Parenting

Adventures in Parenting – Raising a Confident Child

When Lynn Schreiber, our esteemed editor and chief, asked me to write a piece about how to raise a confident child I sort of went:  um, I dunno!

My son is, after all, not quite six and recently diagnosed with ASD.

But he is, despite not being quite six and with ASD, very confident.

Now to figure out how I did that.

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Parenting

YouTubeHerStory – Women Explorers

We are huge fans of YouTube, and the educational benefits for kids. Here’s a great way to spend an afternoon – take one of our #12women books, and search YouTube.

Obviously, you won’t find interviews with Gudrid Thorbjarnardóttir, because VikingTube didn’t exist, but there are fascinating stories out there, waiting to be discovered. We’ve compiled a child friendly playlist here.

Watch this inspiring interview with Mae Jamison, first female astronaut of colour

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Health

How to Make a First Period Kit

No, don’t worry. I’m not going to advise you to throw a First Period Party for your daughter. I can only imagine the sheer horror that my daughter would greet this suggestion. It is probably up there with ‘Mum-dancing with my guidance teacher at the school disco in an effort to get all the kids to dance’ on the 1 – 100 scale of embarrassment.

Talking to kids about sex is an important part of parenting, and a part of this is talking to girls about getting their first period. One of the best ways to help your daughter prepare, is to make a First Period Kit.

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Internet Safety

How To Find Family Friendly Video Games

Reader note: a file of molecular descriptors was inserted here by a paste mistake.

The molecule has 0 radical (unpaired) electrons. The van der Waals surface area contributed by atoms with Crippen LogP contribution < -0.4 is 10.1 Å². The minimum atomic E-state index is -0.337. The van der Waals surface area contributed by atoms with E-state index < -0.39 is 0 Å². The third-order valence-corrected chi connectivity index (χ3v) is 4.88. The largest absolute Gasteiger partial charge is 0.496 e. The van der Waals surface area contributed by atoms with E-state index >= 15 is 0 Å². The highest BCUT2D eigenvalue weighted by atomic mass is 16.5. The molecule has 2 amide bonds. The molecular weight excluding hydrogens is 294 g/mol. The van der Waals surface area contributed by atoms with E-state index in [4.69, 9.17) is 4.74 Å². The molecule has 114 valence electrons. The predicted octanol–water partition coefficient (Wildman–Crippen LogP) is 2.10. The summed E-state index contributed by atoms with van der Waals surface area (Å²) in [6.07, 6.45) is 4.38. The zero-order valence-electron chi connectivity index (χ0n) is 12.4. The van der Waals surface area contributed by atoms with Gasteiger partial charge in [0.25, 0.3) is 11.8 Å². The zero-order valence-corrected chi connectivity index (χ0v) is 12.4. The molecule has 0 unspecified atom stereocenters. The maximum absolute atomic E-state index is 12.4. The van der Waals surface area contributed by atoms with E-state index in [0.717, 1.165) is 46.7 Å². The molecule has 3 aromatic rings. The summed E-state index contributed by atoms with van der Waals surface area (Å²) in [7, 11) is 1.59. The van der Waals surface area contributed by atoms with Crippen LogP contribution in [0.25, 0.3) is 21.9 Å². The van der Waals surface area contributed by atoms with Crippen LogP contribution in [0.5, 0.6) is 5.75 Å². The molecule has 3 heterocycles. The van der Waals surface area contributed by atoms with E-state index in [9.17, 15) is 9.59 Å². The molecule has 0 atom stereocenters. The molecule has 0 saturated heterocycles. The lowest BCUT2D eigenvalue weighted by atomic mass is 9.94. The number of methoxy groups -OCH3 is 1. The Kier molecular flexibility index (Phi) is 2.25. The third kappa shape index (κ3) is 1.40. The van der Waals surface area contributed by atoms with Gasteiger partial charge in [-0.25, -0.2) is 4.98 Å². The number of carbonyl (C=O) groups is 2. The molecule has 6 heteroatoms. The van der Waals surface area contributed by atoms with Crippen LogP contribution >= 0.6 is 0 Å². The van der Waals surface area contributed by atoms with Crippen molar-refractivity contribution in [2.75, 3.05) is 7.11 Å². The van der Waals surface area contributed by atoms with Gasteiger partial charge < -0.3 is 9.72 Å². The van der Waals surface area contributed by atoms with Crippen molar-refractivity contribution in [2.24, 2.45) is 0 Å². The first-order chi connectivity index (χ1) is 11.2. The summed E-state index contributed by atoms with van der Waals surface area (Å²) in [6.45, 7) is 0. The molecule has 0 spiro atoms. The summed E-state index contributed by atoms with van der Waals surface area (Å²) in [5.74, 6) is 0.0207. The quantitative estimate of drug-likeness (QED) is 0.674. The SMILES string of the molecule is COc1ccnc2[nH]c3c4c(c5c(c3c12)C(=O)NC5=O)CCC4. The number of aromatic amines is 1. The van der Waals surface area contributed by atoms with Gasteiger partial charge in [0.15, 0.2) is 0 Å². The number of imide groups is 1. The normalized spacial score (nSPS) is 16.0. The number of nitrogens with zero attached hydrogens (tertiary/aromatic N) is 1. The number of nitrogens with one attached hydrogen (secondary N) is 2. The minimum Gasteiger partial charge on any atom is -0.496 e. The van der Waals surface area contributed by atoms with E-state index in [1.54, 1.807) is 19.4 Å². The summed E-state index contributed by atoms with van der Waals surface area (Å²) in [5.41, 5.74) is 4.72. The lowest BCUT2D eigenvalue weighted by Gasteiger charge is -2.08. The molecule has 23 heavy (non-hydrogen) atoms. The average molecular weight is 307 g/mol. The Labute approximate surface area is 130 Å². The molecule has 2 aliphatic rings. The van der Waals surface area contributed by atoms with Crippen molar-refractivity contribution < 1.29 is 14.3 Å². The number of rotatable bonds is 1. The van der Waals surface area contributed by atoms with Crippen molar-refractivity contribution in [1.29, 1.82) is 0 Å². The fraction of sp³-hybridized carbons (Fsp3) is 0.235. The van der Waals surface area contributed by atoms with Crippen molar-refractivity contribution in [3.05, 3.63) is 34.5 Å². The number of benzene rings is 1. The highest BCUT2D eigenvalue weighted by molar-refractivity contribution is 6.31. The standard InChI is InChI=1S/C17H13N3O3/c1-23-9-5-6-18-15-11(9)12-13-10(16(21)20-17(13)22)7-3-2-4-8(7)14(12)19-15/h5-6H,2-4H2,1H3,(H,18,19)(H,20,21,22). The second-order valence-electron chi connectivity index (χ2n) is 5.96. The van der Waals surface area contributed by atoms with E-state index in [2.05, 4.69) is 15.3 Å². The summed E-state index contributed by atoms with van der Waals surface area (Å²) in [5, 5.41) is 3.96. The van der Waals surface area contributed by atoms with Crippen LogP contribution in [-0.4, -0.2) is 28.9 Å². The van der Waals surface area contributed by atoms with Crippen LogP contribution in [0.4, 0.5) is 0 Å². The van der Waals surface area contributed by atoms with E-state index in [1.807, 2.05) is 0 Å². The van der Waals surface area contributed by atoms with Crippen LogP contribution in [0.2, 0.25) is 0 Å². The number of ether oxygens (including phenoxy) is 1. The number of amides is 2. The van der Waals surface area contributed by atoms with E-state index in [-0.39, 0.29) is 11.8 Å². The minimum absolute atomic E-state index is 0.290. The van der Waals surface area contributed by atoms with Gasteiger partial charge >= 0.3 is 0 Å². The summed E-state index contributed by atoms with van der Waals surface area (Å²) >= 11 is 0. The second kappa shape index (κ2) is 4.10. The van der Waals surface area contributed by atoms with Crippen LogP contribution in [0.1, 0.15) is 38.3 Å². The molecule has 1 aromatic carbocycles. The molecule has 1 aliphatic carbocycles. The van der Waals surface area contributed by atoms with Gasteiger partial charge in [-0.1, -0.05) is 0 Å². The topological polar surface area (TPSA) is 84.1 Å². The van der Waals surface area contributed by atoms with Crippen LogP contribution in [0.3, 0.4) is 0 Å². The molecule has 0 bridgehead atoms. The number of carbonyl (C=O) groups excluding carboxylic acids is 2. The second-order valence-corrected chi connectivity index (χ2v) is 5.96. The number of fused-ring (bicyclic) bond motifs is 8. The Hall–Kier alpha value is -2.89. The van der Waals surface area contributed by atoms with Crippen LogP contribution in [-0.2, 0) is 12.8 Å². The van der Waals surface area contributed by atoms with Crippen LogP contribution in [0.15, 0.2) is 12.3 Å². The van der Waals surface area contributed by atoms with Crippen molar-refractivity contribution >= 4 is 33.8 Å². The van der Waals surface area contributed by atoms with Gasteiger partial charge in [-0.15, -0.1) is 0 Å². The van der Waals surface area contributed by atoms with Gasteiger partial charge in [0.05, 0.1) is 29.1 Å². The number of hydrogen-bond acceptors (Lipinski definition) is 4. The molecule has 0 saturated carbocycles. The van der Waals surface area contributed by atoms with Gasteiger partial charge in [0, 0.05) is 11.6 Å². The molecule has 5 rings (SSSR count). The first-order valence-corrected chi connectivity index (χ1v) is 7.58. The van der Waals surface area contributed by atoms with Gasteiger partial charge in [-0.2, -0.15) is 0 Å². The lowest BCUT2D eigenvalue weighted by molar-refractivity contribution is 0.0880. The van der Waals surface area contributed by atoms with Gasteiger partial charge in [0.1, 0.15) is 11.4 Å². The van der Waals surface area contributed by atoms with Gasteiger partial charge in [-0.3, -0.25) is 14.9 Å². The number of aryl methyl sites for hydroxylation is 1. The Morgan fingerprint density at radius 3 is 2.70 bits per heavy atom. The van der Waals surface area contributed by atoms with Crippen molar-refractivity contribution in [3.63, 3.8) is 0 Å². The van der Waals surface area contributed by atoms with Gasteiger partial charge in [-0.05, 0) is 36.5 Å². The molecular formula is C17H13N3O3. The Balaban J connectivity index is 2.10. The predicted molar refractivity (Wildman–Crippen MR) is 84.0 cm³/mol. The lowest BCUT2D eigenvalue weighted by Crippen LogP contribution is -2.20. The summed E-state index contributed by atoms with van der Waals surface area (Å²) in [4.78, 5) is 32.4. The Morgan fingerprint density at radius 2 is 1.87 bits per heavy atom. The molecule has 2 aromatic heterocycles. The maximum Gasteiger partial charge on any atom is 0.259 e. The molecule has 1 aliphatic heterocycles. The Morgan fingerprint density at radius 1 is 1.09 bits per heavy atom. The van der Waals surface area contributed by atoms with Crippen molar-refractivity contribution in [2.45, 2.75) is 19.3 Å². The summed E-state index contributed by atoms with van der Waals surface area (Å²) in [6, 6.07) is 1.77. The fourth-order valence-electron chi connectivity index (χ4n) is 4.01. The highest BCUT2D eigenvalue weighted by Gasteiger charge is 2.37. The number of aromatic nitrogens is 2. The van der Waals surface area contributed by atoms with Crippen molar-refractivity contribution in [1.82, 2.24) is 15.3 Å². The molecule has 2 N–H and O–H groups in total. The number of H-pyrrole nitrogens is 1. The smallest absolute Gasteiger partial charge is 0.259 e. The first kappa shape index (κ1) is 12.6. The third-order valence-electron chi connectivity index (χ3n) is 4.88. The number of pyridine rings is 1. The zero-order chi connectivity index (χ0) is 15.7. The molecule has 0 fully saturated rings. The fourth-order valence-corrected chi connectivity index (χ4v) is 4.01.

Let’s be honest, finding appropriate video-games is a minefield even for those who are well informed. Some might say it’s as simple as reading the box but there is more to it than that.

Andy is a journalist specialising in video-games and families. He talks to a lot of parents struggling to catch up with their children’s gaming hobby and there are some simple steps to take to ensure the whole family has a positive experience.

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Multilingualism

Bringing up a Child in a Non-Native Language

Is it possible to bring up a child speaking a language that is non-native to either parent?
The global population is becoming increasingly mobile, and it’s not unusual for a family to consist of parents speaking two languages, sometimes even living in a country where a third language is spoken. Sometimes it might even be the wish for a child to learn a third language, that the parents feel will be beneficial to their development and future career.
Let’s take an example – one parent is from Germany, the other parent from Venezuela. They meet and fall in love in Paris, but don’t speak each other’s language, so talk to each other in English, even though neither of them are native speakers. What language should they speak to their child? Or consider the case of a couple from Slovenia. Both are Slovenian, the native language of both is Slovenian, but one speaks English to a very high standard. They decide to bring up their child speaking English.
I spoke to Millie Slavidou, Jump! writer, linguist and mother of bilingual children to find out what she thinks about bringing up a child in a non-native language.

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